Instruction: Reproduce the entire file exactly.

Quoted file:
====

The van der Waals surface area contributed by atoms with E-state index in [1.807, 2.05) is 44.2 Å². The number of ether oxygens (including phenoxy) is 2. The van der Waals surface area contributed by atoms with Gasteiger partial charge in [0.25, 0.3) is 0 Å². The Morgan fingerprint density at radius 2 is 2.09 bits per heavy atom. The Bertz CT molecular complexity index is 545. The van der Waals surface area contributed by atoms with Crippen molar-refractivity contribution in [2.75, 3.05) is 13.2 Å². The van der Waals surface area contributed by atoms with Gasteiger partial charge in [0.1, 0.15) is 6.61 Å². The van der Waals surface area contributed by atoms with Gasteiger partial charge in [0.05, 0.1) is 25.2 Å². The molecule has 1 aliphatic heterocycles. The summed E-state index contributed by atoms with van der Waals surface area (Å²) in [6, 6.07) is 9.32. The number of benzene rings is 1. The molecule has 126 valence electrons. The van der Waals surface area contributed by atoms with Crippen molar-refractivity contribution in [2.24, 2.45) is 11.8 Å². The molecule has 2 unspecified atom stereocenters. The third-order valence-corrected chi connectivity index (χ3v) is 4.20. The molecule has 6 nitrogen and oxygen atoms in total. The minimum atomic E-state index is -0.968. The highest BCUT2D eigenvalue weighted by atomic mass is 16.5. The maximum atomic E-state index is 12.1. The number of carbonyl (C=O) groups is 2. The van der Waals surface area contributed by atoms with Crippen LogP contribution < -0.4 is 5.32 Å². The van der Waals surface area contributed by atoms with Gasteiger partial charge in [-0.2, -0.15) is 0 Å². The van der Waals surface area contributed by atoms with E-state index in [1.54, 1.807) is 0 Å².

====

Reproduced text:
The van der Waals surface area contributed by atoms with E-state index in [1.807, 2.05) is 44.2 Å². The number of ether oxygens (including phenoxy) is 2. The van der Waals surface area contributed by atoms with Gasteiger partial charge in [0.25, 0.3) is 0 Å². The Morgan fingerprint density at radius 2 is 2.09 bits per heavy atom. The Bertz CT molecular complexity index is 545. The van der Waals surface area contributed by atoms with Crippen molar-refractivity contribution in [2.75, 3.05) is 13.2 Å². The van der Waals surface area contributed by atoms with Gasteiger partial charge in [0.1, 0.15) is 6.61 Å². The van der Waals surface area contributed by atoms with Gasteiger partial charge in [0.05, 0.1) is 25.2 Å². The molecule has 1 aliphatic heterocycles. The summed E-state index contributed by atoms with van der Waals surface area (Å²) in [6, 6.07) is 9.32. The number of benzene rings is 1. The molecule has 126 valence electrons. The van der Waals surface area contributed by atoms with Crippen molar-refractivity contribution in [2.24, 2.45) is 11.8 Å². The molecule has 2 unspecified atom stereocenters. The third-order valence-corrected chi connectivity index (χ3v) is 4.20. The molecule has 6 nitrogen and oxygen atoms in total. The minimum atomic E-state index is -0.968. The highest BCUT2D eigenvalue weighted by atomic mass is 16.5. The maximum atomic E-state index is 12.1. The number of carbonyl (C=O) groups is 2. The van der Waals surface area contributed by atoms with Crippen LogP contribution < -0.4 is 5.32 Å². The van der Waals surface area contributed by atoms with Gasteiger partial charge in [-0.2, -0.15) is 0 Å². The van der Waals surface area contributed by atoms with E-state index in [1.54, 1.807) is 0 Å².